Mindfulness based eating helps reignite the relationship between mind, body, and food. Eating disorders are complicated processes that skew the normal patterns of what should be simple decisions: what to eat, when to eat, what to eat. Neuroscience has revealed that in the eating disorder brain and body, right down to the taste buds, there is a lack in communication about hunger. The most difficult part of recovery from eating disorders is learning how to eat again. Unlike addictive substances, eating disorders do not involve luxury items. Though a recovering addict learns they felt they had to use to survive, they never needed drugs and alcohol as a means for living. Food, on the other hand, is a concrete necessity for survival.
Can Mindfulness be Applied to Eating?
Rather than following diets, fad diets, eating trends, and food decisions dictated by external sources, mindfulness based eating encourages personal empowerment when it comes to food. Author of The Mindfulness-Based Eating Solution: Proven Strategies to End Overeating, Satisfy Your Hunger, and Savor Your Life, Lynn Ross explains that mindful eating is a discovery process. By being aware of the experience of eating, patients can notice specific emotions that influence eating based on feeling rather than actual hunger. The mindful practice inspires desire in eating on a positive note, such as a desire for creativity, connection, and even spirituality.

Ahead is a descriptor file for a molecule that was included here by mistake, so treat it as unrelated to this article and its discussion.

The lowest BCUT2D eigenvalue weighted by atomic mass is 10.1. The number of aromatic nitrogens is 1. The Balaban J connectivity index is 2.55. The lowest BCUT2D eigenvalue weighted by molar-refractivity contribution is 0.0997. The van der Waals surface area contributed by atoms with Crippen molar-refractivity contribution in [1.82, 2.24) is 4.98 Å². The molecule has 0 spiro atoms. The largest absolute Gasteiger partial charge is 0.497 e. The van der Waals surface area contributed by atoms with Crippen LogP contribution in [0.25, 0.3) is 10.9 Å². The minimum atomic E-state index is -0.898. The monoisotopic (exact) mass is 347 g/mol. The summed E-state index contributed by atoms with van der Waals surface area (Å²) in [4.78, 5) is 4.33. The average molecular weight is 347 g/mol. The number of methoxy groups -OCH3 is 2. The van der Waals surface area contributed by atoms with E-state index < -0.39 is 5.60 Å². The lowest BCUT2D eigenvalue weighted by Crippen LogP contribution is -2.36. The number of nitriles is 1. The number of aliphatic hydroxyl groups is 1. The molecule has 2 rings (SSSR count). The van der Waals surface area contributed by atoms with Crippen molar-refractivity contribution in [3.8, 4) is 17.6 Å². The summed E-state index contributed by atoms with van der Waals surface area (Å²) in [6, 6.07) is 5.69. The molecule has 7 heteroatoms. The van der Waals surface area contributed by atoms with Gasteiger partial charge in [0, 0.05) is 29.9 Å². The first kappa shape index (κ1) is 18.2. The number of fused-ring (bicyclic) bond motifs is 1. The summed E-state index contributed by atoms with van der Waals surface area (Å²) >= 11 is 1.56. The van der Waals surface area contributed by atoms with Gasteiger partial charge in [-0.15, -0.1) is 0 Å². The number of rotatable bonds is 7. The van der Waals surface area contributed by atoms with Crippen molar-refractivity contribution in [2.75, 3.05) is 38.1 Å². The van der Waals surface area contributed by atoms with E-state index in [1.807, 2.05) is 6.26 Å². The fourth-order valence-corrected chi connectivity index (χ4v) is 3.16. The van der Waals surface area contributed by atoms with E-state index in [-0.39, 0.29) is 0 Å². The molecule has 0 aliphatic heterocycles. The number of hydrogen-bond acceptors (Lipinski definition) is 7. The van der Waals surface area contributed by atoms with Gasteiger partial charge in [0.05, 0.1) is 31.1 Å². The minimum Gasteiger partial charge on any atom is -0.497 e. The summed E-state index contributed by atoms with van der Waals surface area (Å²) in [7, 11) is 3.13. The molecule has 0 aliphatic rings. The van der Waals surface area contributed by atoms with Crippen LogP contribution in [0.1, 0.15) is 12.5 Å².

Tips for Mindful Eating
- Chew food slowly
- Notice the flavors and textures
- Find gratitude in each bite
- Before eating, focus on the breath. Notice both physical and emotional sensations.
- Do a belly check: are you experiencing hunger in your stomach?
- Do a food check: is the food you are choosing the best choice for your right now? Is it really what you would like to eat?
- Stay aware of your fullness while eating. Midway through the meal do another belly check. Are you feeling satisfied? If yes, there is no need to feel uncomfortably full by continuing to eat.
- While eating, chew thoroughly. Not only does chewing help break down the nutrients in food, it inspires slower eating. Slow eating helps the brain focus on how much food is actually being consumed.